Life And Work In Ancient India
A great deal has been done by scholars and philosophers to trace the development of philosophic and metaphysical thought in the India of the past; much has also been done to fix the chronology of historic events and draw in broad outline political maps of those periods. But not much has so far been done to investigate the social and economic conditions of those days, how people lived, carried on their work, what they produced and how, and the way trade functioned. Greater attention is being paid to these vital questions how and some works by Indian scholars, and one by an American, have appeared. But a great deal remains to be done. The Mahabharata itself is a storehouse of sociological and other data and many more books will no doubt yield useful information. But they have to be critically examined from this particular point of view. One book of inestimable value is Kautilya’s ‘Arthashastra’ of the fourth century B.C., which gives details of the political, social, economic, and military organization of the Maurya Empire.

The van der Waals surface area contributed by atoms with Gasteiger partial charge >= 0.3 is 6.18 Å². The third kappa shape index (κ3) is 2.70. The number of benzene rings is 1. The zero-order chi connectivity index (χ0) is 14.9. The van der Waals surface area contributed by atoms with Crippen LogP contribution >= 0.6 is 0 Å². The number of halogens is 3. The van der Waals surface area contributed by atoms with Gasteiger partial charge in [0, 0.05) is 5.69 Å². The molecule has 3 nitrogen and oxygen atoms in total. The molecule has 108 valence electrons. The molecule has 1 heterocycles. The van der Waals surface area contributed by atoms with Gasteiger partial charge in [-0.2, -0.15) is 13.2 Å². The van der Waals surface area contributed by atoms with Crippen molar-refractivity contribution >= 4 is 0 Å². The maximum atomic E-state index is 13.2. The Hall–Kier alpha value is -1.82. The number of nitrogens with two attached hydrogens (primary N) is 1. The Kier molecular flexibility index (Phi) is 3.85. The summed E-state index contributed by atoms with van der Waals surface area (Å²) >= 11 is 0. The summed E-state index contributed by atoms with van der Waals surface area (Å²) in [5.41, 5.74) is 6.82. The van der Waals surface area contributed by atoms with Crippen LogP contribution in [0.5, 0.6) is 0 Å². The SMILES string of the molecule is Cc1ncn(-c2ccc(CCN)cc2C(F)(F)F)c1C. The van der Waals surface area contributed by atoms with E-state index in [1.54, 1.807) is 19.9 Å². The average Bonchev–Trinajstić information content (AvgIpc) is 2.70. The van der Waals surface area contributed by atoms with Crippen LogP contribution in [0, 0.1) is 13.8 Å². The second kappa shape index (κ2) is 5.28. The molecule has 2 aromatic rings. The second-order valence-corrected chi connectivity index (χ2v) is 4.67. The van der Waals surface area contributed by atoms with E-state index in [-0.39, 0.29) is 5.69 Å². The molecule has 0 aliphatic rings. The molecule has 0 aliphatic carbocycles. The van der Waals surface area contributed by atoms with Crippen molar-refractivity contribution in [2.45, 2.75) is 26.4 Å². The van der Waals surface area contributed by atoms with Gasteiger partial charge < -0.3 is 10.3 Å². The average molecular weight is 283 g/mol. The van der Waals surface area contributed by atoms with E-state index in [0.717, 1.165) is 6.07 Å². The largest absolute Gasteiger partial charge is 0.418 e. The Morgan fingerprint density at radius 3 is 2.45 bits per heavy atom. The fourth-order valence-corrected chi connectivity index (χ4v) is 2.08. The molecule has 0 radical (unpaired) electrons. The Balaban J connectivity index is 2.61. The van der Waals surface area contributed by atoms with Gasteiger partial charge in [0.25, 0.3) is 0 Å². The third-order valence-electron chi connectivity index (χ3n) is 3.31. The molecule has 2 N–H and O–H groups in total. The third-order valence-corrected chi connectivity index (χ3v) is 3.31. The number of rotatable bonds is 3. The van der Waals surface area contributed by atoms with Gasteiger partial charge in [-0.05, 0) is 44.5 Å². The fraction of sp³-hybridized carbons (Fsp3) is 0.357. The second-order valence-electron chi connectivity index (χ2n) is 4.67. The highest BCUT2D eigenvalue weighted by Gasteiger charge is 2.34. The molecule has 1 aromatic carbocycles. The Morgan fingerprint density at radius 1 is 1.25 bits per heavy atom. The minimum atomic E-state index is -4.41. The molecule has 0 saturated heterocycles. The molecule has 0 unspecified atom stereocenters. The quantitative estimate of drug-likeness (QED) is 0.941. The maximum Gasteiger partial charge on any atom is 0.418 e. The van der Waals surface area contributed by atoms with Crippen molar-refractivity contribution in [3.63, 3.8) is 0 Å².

An earlier account, which definitely takes us back to the pre-Buddhist period in India, is contained in the collection of the Jataka tales. These Jatakas were given their present shape sometime after the Buddha. They are supposed to deal with the previous incarnations of the Buddha and have become an important part of Buddhist literature. But the stories are evidently much older and they deal with the pre-Buddhistic period and give us much valuable information about life in India in those days. Professor Rhys Davids has described them as the oldest, most complete and most important collection of folklore extant. Many of the subsequent collection of animal and other stories which were written in India and found their way to western Asia and Europe can be traced to the Jatakas.
The Jatakas deal with the period when the final amalgamation of the two principal races of India, the Dravidians and the Aryans, was taking place. They reveal ‘a multiform and chaotic society which resists more or less every attempt at classification and about which there can be no talk of an organization according to caste in that age.’* The Jatakas may be said to represent the popular tradition as contrasted with the priestly or Brahminic tradition and the Kshatriya or ruling class tradition.